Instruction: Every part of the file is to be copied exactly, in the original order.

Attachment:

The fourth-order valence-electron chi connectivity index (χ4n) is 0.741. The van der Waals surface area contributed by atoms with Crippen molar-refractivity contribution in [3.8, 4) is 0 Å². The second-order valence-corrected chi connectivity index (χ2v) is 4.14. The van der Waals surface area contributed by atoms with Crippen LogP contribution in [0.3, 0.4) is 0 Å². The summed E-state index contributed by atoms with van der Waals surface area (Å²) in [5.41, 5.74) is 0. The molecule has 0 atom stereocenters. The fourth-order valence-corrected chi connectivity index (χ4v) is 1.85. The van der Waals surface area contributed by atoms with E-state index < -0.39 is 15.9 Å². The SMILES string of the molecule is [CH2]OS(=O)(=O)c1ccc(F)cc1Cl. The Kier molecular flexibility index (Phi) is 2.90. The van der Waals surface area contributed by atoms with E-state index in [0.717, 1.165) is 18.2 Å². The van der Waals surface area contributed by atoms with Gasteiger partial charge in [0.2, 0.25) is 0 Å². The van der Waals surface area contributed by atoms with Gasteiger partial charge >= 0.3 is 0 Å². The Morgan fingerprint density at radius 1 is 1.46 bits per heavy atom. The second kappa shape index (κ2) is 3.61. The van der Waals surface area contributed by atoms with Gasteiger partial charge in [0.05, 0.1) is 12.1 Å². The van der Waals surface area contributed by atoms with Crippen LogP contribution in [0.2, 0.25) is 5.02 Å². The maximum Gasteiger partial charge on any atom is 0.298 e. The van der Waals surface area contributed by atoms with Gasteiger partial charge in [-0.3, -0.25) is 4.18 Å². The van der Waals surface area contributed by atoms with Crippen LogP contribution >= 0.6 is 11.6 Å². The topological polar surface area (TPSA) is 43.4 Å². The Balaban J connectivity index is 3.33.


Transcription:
The fourth-order valence-electron chi connectivity index (χ4n) is 0.741. The van der Waals surface area contributed by atoms with Crippen molar-refractivity contribution in [3.8, 4) is 0 Å². The second-order valence-corrected chi connectivity index (χ2v) is 4.14. The van der Waals surface area contributed by atoms with Crippen LogP contribution in [0.3, 0.4) is 0 Å². The summed E-state index contributed by atoms with van der Waals surface area (Å²) in [5.41, 5.74) is 0. The molecule has 0 atom stereocenters. The fourth-order valence-corrected chi connectivity index (χ4v) is 1.85. The van der Waals surface area contributed by atoms with E-state index < -0.39 is 15.9 Å². The SMILES string of the molecule is [CH2]OS(=O)(=O)c1ccc(F)cc1Cl. The Kier molecular flexibility index (Phi) is 2.90. The van der Waals surface area contributed by atoms with E-state index in [0.717, 1.165) is 18.2 Å². The van der Waals surface area contributed by atoms with Gasteiger partial charge in [0.2, 0.25) is 0 Å². The van der Waals surface area contributed by atoms with Gasteiger partial charge >= 0.3 is 0 Å². The Morgan fingerprint density at radius 1 is 1.46 bits per heavy atom. The second kappa shape index (κ2) is 3.61. The van der Waals surface area contributed by atoms with Gasteiger partial charge in [0.05, 0.1) is 12.1 Å². The van der Waals surface area contributed by atoms with Crippen LogP contribution in [0.2, 0.25) is 5.02 Å². The maximum Gasteiger partial charge on any atom is 0.298 e. The van der Waals surface area contributed by atoms with Gasteiger partial charge in [-0.3, -0.25) is 4.18 Å². The van der Waals surface area contributed by atoms with Crippen LogP contribution >= 0.6 is 11.6 Å². The topological polar surface area (TPSA) is 43.4 Å². The Balaban J connectivity index is 3.33.